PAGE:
Zebras play an important social and political role in Botswana’s society. Political?
Yes, they are printed on flags as part of the ‘coat of arms’. Two zebras holding a shield?! This symbol is printed on each coin of Botswana’s currency, the pula. Zebra statues are often seen in front of lodges and hotels.
Zimba enjoyed an even higher status here in Botswana.
Scientists argue that the stripes confuses the tse-tse flies, who apparently prefer one coloured animals.
Hunters argue, that the stripes confuses predators to aim for a single victim. The idea remains the same.
Zebras look rather confused staring at Zimba, that is a fact.
They often stand together watching and scratching their backs, to run off in different directions when danger is spotted. This is major part off their social behaviour too.
Even in bigger herds, there are always seperate smaller groups, edging and playing together.
Pick the right photo moment,
and one gets an incredible silly looking photo.
They are highly sociable within their herd and gather together very often.
Every now and then a bit of negligence appears, which is short lived.
Their intriguing facial expressions adds perfectly to the stripey pattern.
Actually, either view you see from a zebra, it always looks amusing.
The Zambezi River seems to be the cut off point for Zambia’s Crawshay’s zebra.
However, there are two different species living in Botswana.
In Northern Zambia, particularly around the Okavango Delta, lives the ‘Chapman zebra’.
Their white coat appears a bit more yellowish, and their stripes and shadow stripes extend to their hooves.
The ‘Burchell zebra’ inhabits the southern region. Their legs and bellies are almost completely stripeless.
They do appear to be a fair bit brighter in white.
A daily bath in the rivers helps though.
Zebras can hear well and are therefore spooked quickly by uncertain sounds.
However, smell and eyesight is generally less developed. This would explain the curious looks towards Zimba, particular when parked.
For a newborn foal, it takes a few days for all senses to be fully developed.
They can’t actually recognise their mom for the time being. She scares other family members of and doesn’t leave the foals side.
The foals fluffy newborn coat is fairly obvious, and incredibly cute.
I came across various smaller herds off ‘Chapman zebras’ in ‘Moremi National Park’ along the Okavango Delta, mainly around smaller waterholes. These are less likely to inhabit crocodiles and gives a larger escape route in case off an attack.
Small water source equals small herds? Those herds were mostly divided in smaller family groups. There was always one loudmouth amongst it.
This all changed further south at ‘Makgadikgadi National Park’, along the Bodeti River. This river originates from the Okavango Delta, changes names various times and flows widespread through the eastern Kalahari desert. The Bodeti River doesn’t run dry and is therefore a major drawcard for survival.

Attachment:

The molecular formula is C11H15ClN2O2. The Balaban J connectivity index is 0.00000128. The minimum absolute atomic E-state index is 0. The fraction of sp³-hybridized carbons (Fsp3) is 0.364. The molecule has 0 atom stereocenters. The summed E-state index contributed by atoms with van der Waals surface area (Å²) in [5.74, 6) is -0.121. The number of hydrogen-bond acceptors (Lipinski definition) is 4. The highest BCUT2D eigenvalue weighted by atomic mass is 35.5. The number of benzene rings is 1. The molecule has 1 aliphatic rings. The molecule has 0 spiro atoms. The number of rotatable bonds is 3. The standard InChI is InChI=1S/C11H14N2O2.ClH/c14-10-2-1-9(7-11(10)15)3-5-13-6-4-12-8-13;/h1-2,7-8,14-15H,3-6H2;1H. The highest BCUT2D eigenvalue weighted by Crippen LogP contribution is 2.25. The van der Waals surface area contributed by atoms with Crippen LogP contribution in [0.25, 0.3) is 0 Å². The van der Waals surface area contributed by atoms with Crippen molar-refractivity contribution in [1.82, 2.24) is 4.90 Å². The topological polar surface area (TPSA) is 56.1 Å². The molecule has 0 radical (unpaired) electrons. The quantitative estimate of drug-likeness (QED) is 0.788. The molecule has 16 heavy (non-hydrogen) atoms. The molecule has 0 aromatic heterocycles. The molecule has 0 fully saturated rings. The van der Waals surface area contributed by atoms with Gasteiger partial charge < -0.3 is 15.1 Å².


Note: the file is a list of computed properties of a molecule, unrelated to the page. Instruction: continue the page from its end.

Zebras appeared surprisingly casual around these waters. The danger of crocodile attacks appears rather slim.
These skyblue waters added a lot of depth and colour to already scenic surroundings
A black and white zebra standing in a wall of blue is simply awesome.
Previously, one off the hardest photos to take, was a zebra in full gallop. I tried a few times from a driving car, which did not work out. I had several options at ‘Makgadikgadi National Park’.
Numerous times, zebras got scared off by passing cars. To get the right moment is still a challenging task. They accelerate to high speeds from next to nothing, leaving dust clouds behind them.
Particularly cute to watch are the foals.
With shorter legs they seem to bounce, rather then run.
Even more so together with mom.
Maybe she is teaching a better technique?
This gets even more dramatic whilst running through deeper waters.
Who doesn’t like the idea off that?
I didn’t think I would get an opportunity, but surely appreciate that I did.
Over and over again.
Seeing zebras congested on a small green island of blue on the Bodeti River was another unexpected surprise.
In larger herds they kept an eye out for danger.
In smaller groups, mostly with a young one, gathering and drinking was a safe options.
I still am amazed by the richness of all colours combined.
Zebras sky high was just as unexpected.
Walking up the steep slopes in blue skies was fascinating. I really didn’t think I would ever have an opportunity like this, but there it is.
The typical zebra sound is often heard and hard to describe, but easily recognisable.
The facial expression is an unforgettable sight.
For obvious reasons, the zebra has played a big role in my travels too.
All combined, it is one off my favourite animals to observe, that’s for sure.